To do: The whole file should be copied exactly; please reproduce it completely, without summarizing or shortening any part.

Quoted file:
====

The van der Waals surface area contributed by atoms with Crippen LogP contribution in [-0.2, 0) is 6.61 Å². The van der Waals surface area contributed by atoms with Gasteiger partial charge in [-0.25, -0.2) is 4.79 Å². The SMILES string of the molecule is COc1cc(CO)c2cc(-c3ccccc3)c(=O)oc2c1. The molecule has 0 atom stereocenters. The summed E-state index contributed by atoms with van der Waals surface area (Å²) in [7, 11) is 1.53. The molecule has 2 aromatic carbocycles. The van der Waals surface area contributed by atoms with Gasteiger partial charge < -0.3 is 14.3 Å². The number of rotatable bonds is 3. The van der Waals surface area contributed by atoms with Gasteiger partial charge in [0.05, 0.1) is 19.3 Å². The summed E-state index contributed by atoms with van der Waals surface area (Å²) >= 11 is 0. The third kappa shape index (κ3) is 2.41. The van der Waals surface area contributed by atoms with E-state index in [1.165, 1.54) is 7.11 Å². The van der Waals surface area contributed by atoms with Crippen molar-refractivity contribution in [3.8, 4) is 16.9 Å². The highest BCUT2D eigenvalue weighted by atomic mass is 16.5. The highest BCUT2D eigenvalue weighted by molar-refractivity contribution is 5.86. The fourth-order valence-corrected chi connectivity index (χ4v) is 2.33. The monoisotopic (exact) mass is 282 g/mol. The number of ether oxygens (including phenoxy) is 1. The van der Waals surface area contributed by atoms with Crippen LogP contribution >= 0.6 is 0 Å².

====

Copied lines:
The van der Waals surface area contributed by atoms with Crippen LogP contribution in [-0.2, 0) is 6.61 Å². The van der Waals surface area contributed by atoms with Gasteiger partial charge in [-0.25, -0.2) is 4.79 Å². The SMILES string of the molecule is COc1cc(CO)c2cc(-c3ccccc3)c(=O)oc2c1. The molecule has 0 atom stereocenters. The summed E-state index contributed by atoms with van der Waals surface area (Å²) in [7, 11) is 1.53. The molecule has 2 aromatic carbocycles. The van der Waals surface area contributed by atoms with Gasteiger partial charge < -0.3 is 14.3 Å². The number of rotatable bonds is 3. The van der Waals surface area contributed by atoms with Gasteiger partial charge in [0.05, 0.1) is 19.3 Å². The summed E-state index contributed by atoms with van der Waals surface area (Å²) >= 11 is 0. The third kappa shape index (κ3) is 2.41. The van der Waals surface area contributed by atoms with E-state index in [1.165, 1.54) is 7.11 Å². The van der Waals surface area contributed by atoms with Crippen molar-refractivity contribution in [3.8, 4) is 16.9 Å². The highest BCUT2D eigenvalue weighted by atomic mass is 16.5. The highest BCUT2D eigenvalue weighted by molar-refractivity contribution is 5.86. The fourth-order valence-corrected chi connectivity index (χ4v) is 2.33. The monoisotopic (exact) mass is 282 g/mol. The number of ether oxygens (including phenoxy) is 1. The van der Waals surface area contributed by atoms with Crippen LogP contribution >= 0.6 is 0 Å².